In previous blog posts we have often pointed out that most of the original content in the Lady’s Magazine was furnished by reader-contributors. Encouraging unsolicited copy was an important part of the magazine’s strategy to obtain and consolidate a faithful readership, and this was obviously appreciated by these keen amateurs, many of whom would otherwise have had little chance of getting published. This diverse category included schoolchildren, but also women and men who were held back by disadvantages such as an unfavourable location far away from the centres of the British press, or the lack of a formal education. A major part of the attraction must have been the gratification of seeing in print one’s “lucubrations” (as they loved to call them), but what may surprise you, is that most reader-contributors did not sign their pieces, and those who did usually adopted strategies to ensure that their legal name was not, or not entirely, divulged. Many abbreviated their names, such as “J. T-t-w-e” above, or signed with their initials, and there are also a great many pseudonymous signatures.
Periodical scholars are interested in signatures because they are our main point of connection to the author of the texts that we read. They are important because, along with other factors, they frame the message of the contribution with which they appear. The same contribution by the same author but with a different signature would need to be read differently, because the author represents her/himself in a different way for often significant reasons: you could say that it might as well not have been written by the same person.
The most obvious and practical use of abbreviated signatures, initials and pseudonyms is to veil the identity of the contributor when full disclosure was deemed undesirable. To give a well-known example, in the eighteenth and nineteenth century several subjects were considered inappropriate for women, and female contributors could this way still participate in debates about these without losing their respectability. In December 1789 a (male) contributor hints at this possibility when he proposes to debate the differences between the sexes, by stating that having such a debate in the confines of the magazine is better than in public, because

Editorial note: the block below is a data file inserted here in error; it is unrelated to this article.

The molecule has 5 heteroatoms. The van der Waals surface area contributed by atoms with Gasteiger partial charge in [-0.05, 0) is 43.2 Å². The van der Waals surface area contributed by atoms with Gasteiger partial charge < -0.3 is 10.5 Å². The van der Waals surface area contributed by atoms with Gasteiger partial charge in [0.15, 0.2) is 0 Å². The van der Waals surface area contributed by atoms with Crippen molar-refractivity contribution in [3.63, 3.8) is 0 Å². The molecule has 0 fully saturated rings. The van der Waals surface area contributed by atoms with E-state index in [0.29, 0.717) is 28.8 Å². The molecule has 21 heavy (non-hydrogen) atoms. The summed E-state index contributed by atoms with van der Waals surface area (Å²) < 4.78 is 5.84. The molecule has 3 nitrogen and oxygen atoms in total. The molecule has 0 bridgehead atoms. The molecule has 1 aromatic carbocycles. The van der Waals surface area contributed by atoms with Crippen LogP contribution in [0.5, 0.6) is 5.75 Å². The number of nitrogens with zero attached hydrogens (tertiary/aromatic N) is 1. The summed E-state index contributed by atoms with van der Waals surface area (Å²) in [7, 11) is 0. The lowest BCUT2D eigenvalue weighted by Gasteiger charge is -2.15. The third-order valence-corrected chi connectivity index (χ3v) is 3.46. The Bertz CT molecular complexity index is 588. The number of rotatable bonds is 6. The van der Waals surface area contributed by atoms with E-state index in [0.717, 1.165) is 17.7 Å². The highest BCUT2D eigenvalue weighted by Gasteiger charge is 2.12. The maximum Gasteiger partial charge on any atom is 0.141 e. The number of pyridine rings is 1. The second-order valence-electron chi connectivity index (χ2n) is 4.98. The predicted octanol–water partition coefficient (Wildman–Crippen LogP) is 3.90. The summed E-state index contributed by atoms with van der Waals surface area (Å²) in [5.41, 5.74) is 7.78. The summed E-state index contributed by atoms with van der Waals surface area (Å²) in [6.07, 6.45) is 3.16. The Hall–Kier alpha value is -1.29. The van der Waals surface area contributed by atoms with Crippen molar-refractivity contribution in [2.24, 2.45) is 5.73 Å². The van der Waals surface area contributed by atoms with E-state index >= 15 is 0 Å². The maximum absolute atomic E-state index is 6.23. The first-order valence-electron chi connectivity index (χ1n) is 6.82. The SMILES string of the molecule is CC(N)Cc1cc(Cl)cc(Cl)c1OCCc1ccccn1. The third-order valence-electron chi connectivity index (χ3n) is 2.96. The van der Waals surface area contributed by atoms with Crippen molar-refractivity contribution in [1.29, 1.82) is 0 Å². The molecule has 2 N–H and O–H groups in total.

In such ideological debates near-anonymous and generic pseudonyms are frequent. “A Lady” is commonly found, it of course being in the nature of signatures that we have no guarantee whatsoever that this is not the ruse of a moustachioed hulk of a man who wishes to sway the debate in favour of his own interest. Less suspiciously, reader-contributors regularly emphasize their sympathy with correspondents by signing themselves “A Friend”, and, to butter up the editor, “A Constant Reader” is also often used.
Apart from these prominent but not very amusing uses, pseudonymous publication also offer writers an opportunity for constructing a persona. Working on our index has already revealed to us some patterns in the monikers that reader-contributors chose to write under, and these can be highly fanciful. A certain “N. Cansick of Rathbone Place” usually signs his poems with this signature, sharing what is presumably his genuine legal name and place of residence, but for instance with letters to the editor he favours the more scholarly “Cansicus”. This suggests that for some contributors certain genres carried more prestige than others, and if Mr Cansick is just having fun, he would probably still at least be toying with such conventions. Reader-contributors also love to assume the guise of literary characters. Especially in the first decades of the magazine, we find several different “Belindas”, arguably referring to the heroine of the enduringly popular Rape of the Lock. Male contributors sometimes fancy themselves a pastoral “Corydon” or “Strephon”, and any literary(-sounding) name ending in –inda will do for some of their equally sentimental female counterparts: “Dorinda”, “Ethelinda”, “Clarinda”, “Clorinda”, “Lucinda”, “Imoinda”, “Merinda”, “Rosalinda”, and so forth.
As we have seen before, the popularity of the Lady’s Magazine made it a frequent butt for satire in periodicals that aimed to be more highbrow, and the aspirations to authorship of the reader-contributors were of course an easy target. In 1779 the satirical weekly the Literary Fly featured an “An Elegiac Epistle” in which “Mrs. Catherine Carrot, Green-Grocer, at the Colliflower in Cornhill, next to Mr. Bell, Bellows-maker” gives her poetic account of topical events. She ends by assuring the editor that she is not an ignorant woman, but in fact an educated and accomplished amateur poet. She hopes to have amply demonstrated this in her poem, “because these lines like Kitty’s shop are neat, / As her horse-radish sharp, her parsnips sweet”. This was not her first attempt at versification either:
The pseudonymous signature that this fictitious reader-contributor has adopted says a lot about what the Literary Fly thought of your typical amateur author in the Lady’s Magazine. According to the OED, one now obsolete meaning for “suck[e]y” was “maudlin”, and to be fair, in the late eighteenth century there was a lot of tearful verse in the magazine. “Green”, then, does not only suggest naïvety; just like her legal surname “Carrot”, it ties the poetess to her rather prosaic daily occupation, which she will never be able to escape. I am sure that none of the Lady’s Magazine’s amateurs felt that this slight applied to them.
Dr Koenraad Claes
School of English, University of Kent
 Carrot, Catherine [Herbert Croft]. “An Elegiac Epistle”. Literary Fly Vol. 1, Nr. 6 (Saturday 20 February 1799), pp. 29-34